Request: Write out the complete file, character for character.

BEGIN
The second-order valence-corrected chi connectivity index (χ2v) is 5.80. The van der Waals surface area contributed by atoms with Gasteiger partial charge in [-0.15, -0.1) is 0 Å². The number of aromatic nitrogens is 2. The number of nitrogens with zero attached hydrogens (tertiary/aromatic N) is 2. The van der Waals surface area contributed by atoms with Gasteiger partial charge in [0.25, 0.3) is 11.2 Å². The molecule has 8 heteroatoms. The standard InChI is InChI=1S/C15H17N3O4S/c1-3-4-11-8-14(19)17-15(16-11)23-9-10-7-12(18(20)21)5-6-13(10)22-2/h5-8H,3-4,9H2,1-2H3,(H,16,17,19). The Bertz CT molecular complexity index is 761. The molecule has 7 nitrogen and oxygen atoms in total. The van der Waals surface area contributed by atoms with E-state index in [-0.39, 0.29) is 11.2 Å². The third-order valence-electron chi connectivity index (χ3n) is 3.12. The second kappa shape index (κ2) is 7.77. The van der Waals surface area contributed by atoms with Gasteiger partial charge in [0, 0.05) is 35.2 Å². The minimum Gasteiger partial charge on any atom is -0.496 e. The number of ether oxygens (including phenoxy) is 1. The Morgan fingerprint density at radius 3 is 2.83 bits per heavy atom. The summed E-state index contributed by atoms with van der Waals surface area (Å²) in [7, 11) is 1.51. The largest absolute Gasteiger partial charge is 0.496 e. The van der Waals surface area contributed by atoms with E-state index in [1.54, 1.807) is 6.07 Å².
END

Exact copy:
The second-order valence-corrected chi connectivity index (χ2v) is 5.80. The van der Waals surface area contributed by atoms with Gasteiger partial charge in [-0.15, -0.1) is 0 Å². The number of aromatic nitrogens is 2. The number of nitrogens with zero attached hydrogens (tertiary/aromatic N) is 2. The van der Waals surface area contributed by atoms with Gasteiger partial charge in [0.25, 0.3) is 11.2 Å². The molecule has 8 heteroatoms. The standard InChI is InChI=1S/C15H17N3O4S/c1-3-4-11-8-14(19)17-15(16-11)23-9-10-7-12(18(20)21)5-6-13(10)22-2/h5-8H,3-4,9H2,1-2H3,(H,16,17,19). The Bertz CT molecular complexity index is 761. The molecule has 7 nitrogen and oxygen atoms in total. The van der Waals surface area contributed by atoms with E-state index in [-0.39, 0.29) is 11.2 Å². The third-order valence-electron chi connectivity index (χ3n) is 3.12. The second kappa shape index (κ2) is 7.77. The van der Waals surface area contributed by atoms with Gasteiger partial charge in [0, 0.05) is 35.2 Å². The minimum Gasteiger partial charge on any atom is -0.496 e. The number of ether oxygens (including phenoxy) is 1. The Morgan fingerprint density at radius 3 is 2.83 bits per heavy atom. The summed E-state index contributed by atoms with van der Waals surface area (Å²) in [7, 11) is 1.51. The largest absolute Gasteiger partial charge is 0.496 e. The van der Waals surface area contributed by atoms with E-state index in [1.54, 1.807) is 6.07 Å².